Infotainment, not political bias, threatens Colorado journalism
About a year ago, I thought I’d try to find some common ground with KOA Radio talk show hosts Mike Rosen and Jon Caldara, whose day job is executive director of the right-wing Independence Institute.
On their radio shows, these guys have regular anxiety fits about “liberal media bias” at the Denver Post and the Rocky Mountain News. I don’t think it exists, and they’ve never proven that it does.
But I thought I’d see if we could agree that political bias—conservative or liberal—is not the biggest problem facing local journalism, by a long shot.
Would Caldara and Rosen agree with me that a more serious threat to Colorado journalism is infotainment, the toxic mix of entertainment and news that’s billed as journalism?
“No, I’m not concerned about it at all,” Rosen told me as I listened in shock. “Infotainment is simply a response to the market. It’s what people want.”
And besides, he says, there’s nothing you can do about it.
So, I thought I’d try my luck with Caldara.
Yes, he told me, he hates infotainment and never watches local TV news.
But he’s happy that people are migrating away from the mainstream media and finding other sources of news.
He’s happy to let the market rule.
I was hoping these guys would join me in urging journalists to resist giving people what they want at the expense of what they need to know to make decisions in a democracy.
I was even thinking maybe they’d agree with me that infotainment is a serious enough problem—whether you’re conservative or progressive—that we might consider regulatory remedies, like mandating that broadcast outlets serve up five minutes of election-related content each night in the month prior to an election.
But no such luck.
Caldara and Rosen were apparently fine with the decline of journalism as we know it.
And I’m sure they’re still fine with it, even though the creep of infotainment into mainstream media has only gotten worse in the past year.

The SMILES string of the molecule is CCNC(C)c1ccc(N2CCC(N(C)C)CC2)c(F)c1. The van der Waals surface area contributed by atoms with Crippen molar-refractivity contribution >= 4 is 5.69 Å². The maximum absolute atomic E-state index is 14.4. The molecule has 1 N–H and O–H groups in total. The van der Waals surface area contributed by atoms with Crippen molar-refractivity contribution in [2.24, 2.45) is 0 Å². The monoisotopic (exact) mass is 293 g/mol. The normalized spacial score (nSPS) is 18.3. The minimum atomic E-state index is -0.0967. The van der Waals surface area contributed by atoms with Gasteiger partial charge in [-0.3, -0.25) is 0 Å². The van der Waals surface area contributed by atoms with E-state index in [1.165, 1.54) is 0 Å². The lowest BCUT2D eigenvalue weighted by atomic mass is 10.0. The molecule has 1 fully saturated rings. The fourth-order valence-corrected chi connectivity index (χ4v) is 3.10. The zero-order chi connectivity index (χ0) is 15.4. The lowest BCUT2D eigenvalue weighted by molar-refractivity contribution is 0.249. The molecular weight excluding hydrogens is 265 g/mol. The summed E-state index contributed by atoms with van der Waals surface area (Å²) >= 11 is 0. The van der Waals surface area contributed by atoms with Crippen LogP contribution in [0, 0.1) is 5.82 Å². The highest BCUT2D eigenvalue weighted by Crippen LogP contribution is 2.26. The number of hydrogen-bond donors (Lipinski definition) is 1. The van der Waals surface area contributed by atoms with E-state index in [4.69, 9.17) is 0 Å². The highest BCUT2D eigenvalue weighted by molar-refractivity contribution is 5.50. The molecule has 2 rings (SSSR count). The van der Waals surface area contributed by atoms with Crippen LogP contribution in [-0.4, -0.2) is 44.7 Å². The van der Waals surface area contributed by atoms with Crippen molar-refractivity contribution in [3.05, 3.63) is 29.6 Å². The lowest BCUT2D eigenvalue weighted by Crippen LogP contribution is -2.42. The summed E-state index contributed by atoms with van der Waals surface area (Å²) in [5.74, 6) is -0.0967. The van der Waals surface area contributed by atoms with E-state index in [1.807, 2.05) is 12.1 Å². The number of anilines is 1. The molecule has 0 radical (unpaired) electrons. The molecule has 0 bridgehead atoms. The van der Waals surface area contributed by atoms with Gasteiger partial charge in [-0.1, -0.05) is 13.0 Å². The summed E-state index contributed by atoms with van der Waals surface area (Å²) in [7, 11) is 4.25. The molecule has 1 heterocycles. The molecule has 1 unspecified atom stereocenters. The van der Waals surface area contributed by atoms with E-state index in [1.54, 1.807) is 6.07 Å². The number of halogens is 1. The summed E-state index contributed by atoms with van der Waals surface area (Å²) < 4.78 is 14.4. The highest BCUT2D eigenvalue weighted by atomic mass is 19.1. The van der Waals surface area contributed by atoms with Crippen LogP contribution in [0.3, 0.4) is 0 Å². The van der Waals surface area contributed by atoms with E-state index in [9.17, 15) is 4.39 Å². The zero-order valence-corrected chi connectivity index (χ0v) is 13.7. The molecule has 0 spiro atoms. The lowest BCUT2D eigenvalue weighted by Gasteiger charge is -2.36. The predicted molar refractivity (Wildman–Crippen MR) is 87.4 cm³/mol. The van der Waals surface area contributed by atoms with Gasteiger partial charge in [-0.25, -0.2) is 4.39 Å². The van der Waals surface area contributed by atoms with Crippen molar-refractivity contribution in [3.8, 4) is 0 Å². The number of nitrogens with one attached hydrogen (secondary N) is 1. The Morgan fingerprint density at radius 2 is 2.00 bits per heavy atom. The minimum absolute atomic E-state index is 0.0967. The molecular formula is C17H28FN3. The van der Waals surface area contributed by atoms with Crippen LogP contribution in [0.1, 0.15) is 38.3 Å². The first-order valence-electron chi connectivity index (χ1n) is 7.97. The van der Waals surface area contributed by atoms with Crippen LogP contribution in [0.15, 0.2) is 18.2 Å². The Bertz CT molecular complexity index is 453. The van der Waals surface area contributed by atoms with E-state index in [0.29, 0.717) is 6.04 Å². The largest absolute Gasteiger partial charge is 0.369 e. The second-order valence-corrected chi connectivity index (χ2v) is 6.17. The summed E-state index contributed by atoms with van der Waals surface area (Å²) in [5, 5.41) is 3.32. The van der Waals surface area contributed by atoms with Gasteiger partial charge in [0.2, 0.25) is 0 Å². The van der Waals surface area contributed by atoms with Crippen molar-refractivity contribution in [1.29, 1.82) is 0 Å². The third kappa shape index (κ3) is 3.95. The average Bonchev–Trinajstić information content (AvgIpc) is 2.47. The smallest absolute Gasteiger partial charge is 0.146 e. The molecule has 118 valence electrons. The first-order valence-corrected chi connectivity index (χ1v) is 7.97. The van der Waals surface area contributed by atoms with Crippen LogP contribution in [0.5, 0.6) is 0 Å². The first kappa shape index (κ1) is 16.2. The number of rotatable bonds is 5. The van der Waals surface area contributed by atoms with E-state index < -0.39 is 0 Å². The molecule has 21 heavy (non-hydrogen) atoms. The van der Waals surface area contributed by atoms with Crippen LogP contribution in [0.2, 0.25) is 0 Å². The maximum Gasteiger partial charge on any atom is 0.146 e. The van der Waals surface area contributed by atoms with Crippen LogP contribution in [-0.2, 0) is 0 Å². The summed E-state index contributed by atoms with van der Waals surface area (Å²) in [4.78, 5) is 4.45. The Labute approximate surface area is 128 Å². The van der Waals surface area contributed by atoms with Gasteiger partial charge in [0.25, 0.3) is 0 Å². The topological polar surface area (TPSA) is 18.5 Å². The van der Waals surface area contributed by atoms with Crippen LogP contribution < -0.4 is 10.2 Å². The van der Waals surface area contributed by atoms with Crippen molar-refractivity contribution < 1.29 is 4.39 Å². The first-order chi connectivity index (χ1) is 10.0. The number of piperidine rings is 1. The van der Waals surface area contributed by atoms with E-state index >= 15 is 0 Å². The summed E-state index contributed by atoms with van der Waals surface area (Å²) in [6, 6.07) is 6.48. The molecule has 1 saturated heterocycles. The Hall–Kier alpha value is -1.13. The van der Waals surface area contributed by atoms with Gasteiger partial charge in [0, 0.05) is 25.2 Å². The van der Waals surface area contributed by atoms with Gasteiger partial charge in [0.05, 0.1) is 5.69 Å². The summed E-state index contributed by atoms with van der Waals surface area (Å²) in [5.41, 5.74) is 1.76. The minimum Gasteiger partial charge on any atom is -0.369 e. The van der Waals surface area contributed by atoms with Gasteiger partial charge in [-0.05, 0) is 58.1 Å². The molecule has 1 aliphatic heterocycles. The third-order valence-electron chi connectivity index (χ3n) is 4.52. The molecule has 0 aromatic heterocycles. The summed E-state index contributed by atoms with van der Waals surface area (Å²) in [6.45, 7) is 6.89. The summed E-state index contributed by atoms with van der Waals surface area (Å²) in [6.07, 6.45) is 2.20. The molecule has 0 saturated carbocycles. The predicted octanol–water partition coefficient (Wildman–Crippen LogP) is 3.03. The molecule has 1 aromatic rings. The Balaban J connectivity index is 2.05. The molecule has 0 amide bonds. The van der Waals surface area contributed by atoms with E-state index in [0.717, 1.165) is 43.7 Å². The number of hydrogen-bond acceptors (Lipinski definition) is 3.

The dailies are thinner, with less money and fewer reporters.
Even local TV news outlets are cutting their budgets, despite already being the poster children for infotainment. With less money, you can bet they will even get worse.
But still, I’m more worried about the future of journalism in Denver. I can live with the state of journalism now.
Some of my friends roll their eyes when I say this, but I think we’d be in great shape if everyone in the state spent a half hour reading the Post or the Rocky each day.
They’d get plenty of information about the daily functions of representative government to be good citizens. The thrust of the dailies’ coverage is center-right, probably, but mostly it’s fair and accurate.
Beyond the dailies, we have great community radio options, a choice of public radio options, an excellent progressive public TV station (KBDI, Channel 12), a quality alternative weekly (Westword), and obviously there’s ColoradoIndependent.com, which is a pioneer in reporting news online from a progressive perspective. Plus there’s a strong progressive blogging community in Colorado.
And we’ve got another national pioneer in Colorado Media Matters, which is exhaustively monitoring local media for conservative misinformation, and in doing so acts much like a news operation itself. There’s no outfit like it in the country, liberal or conservative, and I think it’s making an impact on mainstream reporters.
So there are clearly news options for those who make the effort to find them.
But for the vast majority of us, who passively rely on the local mainstream media, local TV and dailies, the future looks uncertain at best and bleak at worst, as entertainment values replace journalistic values in the “news” industry.
In the end, this hurts us all, even Mike Rosen and Jon Caldara. They just don’t understand. Or is the destruction of journalism in America part of their campaign strategy?
Jason Salzman is a freelance media critic at the Rocky Mountain News and author of Making the News: A Guide for Activists and Nonprofits.
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